The invention seeks to overcome at least some of the disadvantages of the prior art.
According to the invention there is provided a smart card interface arrangement for allowing data to be transferred between a smart card and an external data device, said arrangement being adapted to receive a smart card having at least one card electrical contact, and comprising at least one roller arranged to rotate when said arrangement receives said smart card.
An advantage of such a roller is that it reduces friction on the smart card when the smart card is moved in and out of the interface arrangement.
In one embodiment of the invention said roller is an electrical contact roller and is provided with at least one roller electrical contact adapted to rotate with said electrical contact roller and make electrical contact with said card electrical contact on said smart card.
In an alternative embodiment of the invention said roller is a biasing roller adapted to apply a force to the opposite side of said smart card to said card electrical contact.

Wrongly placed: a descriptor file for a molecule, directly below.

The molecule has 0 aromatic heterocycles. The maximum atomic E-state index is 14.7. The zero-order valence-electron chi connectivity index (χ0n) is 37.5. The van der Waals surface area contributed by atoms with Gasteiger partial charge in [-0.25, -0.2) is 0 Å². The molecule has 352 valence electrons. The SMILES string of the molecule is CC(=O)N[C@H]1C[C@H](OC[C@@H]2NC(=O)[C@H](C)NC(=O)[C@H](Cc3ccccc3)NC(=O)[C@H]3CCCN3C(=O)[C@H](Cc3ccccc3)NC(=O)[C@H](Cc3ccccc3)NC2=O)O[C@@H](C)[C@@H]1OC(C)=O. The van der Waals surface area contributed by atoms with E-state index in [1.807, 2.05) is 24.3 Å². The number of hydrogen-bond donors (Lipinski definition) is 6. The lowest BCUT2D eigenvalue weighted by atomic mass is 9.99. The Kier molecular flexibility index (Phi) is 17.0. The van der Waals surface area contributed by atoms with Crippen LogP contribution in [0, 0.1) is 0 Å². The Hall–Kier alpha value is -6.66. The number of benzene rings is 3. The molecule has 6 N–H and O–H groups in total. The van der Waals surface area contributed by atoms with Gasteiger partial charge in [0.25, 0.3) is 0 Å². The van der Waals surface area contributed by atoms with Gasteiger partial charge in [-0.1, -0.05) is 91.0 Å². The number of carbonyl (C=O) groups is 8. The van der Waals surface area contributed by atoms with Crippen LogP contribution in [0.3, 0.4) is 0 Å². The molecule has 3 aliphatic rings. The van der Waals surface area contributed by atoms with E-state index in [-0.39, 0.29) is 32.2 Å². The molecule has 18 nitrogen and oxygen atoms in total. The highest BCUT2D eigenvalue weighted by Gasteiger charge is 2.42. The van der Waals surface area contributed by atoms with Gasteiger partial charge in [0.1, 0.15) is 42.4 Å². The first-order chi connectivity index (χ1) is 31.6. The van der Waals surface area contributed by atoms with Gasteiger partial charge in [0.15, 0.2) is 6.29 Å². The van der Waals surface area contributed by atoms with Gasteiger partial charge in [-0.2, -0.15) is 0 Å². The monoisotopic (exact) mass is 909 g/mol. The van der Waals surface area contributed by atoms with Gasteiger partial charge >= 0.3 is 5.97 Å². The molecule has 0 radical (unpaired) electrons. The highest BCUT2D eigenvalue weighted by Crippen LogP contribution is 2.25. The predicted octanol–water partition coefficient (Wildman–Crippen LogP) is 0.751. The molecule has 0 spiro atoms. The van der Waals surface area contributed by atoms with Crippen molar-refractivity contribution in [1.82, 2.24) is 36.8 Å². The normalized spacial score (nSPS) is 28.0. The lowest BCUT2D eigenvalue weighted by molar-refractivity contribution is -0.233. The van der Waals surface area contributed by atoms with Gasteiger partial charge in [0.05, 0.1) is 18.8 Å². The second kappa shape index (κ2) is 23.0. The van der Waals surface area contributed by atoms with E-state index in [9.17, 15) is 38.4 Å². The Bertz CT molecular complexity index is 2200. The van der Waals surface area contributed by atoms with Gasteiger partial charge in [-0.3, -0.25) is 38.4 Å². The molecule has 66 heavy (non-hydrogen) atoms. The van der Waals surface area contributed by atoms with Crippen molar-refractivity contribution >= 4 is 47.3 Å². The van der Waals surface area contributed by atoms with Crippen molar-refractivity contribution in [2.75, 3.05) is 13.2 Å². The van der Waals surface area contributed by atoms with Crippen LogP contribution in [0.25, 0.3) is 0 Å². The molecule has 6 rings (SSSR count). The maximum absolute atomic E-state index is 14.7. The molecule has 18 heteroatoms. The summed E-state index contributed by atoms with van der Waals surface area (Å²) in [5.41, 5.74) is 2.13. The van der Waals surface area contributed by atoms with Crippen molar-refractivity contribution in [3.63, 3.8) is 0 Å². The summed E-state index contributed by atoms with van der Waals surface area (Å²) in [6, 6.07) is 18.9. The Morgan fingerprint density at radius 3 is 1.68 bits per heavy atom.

In a further embodiment of the invention, the smart card interface arrangement is provided with both said electrical contact roller and said biasing roller.
At least part of the biasing roller may be formed from a pliable and/or resilient material adapted to deform to some degree when said smart card is received by the interface arrangement.
The biasing roller may be spring-loaded, and may be rotatably mounted about a movable axis which is biased towards said smart card when said smart card is received by the interface arrangement.
The electrical contact roller may be provided with a number of roller electrical contacts, such as four.
In one embodiment of the smart card interface arrangement, the electrical contact roller is provided with eight roller electrical contacts.
The electrical contact roller may be provided with a friction member adapted make contact with said smart card and cause said electrical contact roller to rotate when said smart card is moved.